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In the Mediterranean basin, during the second Iron Age, three Continental Celtic languages were written:
“Celtiberian” is the language spoken by Celts from Spain. If their presence was certain as early as the 4th c. BC, their language is only attested from the 2nd c. BC. It seemed to be written and spoken consistently but only in certain areas.
The main originality of these inscriptions lies in the use of semi-syllabic Iberian writing to transcribe an Indo-European language for which it was absolutely not suitable (from the Latin writer's and reader's point of view). There were two graphic variants in the Celtiberian inscriptions; some were also written using the Latin alphabet.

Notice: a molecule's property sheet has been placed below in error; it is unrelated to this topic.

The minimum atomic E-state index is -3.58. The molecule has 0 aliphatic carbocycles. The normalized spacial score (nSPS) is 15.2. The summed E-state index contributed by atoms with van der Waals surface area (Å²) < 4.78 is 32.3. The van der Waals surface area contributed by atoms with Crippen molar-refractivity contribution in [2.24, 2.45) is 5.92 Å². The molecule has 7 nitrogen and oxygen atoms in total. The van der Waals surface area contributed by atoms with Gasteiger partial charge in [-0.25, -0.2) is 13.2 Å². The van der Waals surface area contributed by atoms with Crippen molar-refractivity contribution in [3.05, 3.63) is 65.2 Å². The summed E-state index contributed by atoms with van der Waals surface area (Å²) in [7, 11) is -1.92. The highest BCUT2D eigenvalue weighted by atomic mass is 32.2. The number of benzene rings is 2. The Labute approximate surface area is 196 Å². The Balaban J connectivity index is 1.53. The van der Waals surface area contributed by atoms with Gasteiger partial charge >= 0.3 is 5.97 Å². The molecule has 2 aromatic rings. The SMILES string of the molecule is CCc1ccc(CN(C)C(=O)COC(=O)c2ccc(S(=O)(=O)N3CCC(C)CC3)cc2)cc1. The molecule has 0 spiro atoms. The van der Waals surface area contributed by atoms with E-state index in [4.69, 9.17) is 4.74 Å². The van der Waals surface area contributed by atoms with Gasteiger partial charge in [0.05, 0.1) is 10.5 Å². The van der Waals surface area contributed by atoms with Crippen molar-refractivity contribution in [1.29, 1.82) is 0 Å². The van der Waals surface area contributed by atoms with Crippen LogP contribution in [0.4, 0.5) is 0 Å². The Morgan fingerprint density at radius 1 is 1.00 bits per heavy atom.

Traditionally it is said that the Gaulish did not know how to write. This is absolutely false; on the contrary, the Gaulish language is attested by many inscriptions written using no less than three different writing systems:
- the Etruscan alphabet, leading to Gallo-Etruscan;
- the Greek alphabet, more precisely Phocean alphabet, leading to Gallo-Greek;
- the Latin alphabet, leading to Gallo-Latin.
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